Not long ago, Frank King wrote to share this video of his recent TEDx speech. “I’m a full-time public speaker and comedian, and now a mental health activist,” he said. “The TED Talk was my coming out of the closet, as it were, as a person who suffers from depression and thoughts of suicide. It was my first speech on those topics, but it won’t be my last.”
The former joke writer for Jay Leno and “The Tonight Show” has started speaking on behalf of his local chapter of NAMI. “I believe this is the song that I came here to sing,” he says.
Like many people who discover this growing community, he’d like to know what else he can do to help. It would be a shame if all these motivated people get no answer and move on to something more rewarding.
We’re taking a break for August, since it’s holiday season. We leave you with this update from Australia, where Suicide Prevention Australia recently held a Lived Experience Symposium that brought together attempt survivors and loss survivors to create a national manifesto that will be available for public comment later this month. Until then, here’s more about it. And for more about Mic Eales, the artist featured in the video above, there’s this. And here’s his beautiful PhD thesis.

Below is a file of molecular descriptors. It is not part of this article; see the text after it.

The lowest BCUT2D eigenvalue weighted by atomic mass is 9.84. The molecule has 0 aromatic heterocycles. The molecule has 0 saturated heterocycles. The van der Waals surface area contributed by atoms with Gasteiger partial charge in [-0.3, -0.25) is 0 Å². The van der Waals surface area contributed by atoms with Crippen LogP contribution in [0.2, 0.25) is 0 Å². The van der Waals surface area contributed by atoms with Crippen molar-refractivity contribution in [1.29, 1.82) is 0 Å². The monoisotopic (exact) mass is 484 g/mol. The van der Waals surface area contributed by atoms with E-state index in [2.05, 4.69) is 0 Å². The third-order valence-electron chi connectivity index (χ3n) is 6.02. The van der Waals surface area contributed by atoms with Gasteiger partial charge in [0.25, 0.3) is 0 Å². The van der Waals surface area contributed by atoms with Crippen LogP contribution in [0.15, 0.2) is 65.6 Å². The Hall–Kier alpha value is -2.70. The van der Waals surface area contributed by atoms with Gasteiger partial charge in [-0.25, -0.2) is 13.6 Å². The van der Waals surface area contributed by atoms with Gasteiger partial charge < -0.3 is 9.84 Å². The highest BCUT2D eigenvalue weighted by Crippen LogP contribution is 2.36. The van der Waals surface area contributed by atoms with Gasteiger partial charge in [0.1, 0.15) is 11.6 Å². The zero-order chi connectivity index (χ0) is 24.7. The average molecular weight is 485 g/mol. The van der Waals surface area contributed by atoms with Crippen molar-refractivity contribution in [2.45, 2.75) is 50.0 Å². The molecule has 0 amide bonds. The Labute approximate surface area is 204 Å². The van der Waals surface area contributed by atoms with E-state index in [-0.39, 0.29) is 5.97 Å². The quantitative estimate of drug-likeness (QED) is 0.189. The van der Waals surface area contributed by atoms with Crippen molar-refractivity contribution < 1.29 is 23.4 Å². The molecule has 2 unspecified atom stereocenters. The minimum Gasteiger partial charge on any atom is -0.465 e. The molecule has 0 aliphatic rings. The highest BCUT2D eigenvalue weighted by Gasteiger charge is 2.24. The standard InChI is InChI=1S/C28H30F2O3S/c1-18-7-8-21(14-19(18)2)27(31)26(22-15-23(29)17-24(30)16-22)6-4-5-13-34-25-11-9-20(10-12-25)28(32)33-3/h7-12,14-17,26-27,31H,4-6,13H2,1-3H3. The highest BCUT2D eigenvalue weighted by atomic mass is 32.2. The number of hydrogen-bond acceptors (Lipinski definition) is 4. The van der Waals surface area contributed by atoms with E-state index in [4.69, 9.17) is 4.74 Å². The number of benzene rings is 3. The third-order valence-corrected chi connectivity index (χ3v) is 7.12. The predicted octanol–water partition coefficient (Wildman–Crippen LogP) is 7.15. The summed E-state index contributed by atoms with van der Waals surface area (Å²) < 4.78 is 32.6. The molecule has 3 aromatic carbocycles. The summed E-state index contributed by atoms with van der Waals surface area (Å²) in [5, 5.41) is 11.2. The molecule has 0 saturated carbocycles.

Five years ago, Suicide Prevention Australia published the kind of confidence-builder that the new #WayForward report demands of U.S. mental health organizations: A statement of support for attempt survivors and others who’ve been suicidal. The Australian statement is here.
Organizations in the U.S. and elsewhere, your turn.
This week’s post is by Sarah Gordon, a research fellow in psychological medicine in New Zealand. She also founded the International Association of Service User Academia. This is a speech she delivered at a memorial service for families bereaved by suicide:
Approximately six years ago, a 34-year old woman killed herself. But the paramedics managed to revive her. Waking up from a coma two days later and being assessed as having no long-term mental or physical injury as a result of the suicide attempt, the woman was discharged from the intensive care unit to a psychiatric unit. After two months with this service, the woman asked to be discharged. She felt that this request was quite reasonable: Her immediate acute mental illness symptoms had been addressed.
The psychiatrist refused to entertain any notion of discharge at this time, her reason being that the woman was not in relationship with anyone or anything. You see, she argued, being in relationship with people is absolutely fundamental to living well. So that is what the woman spent the remainder of her time with the unit, a further five months, doing: working on re-learning and practicing being in relationship with herself, her family, her friends and her community.
And what is she doing now? Actively engaging in her roles as a mother and wife, working, dancing, writing, holidaying and shopping _ something which I particularly enjoy.
This week’s post comes to you from prison.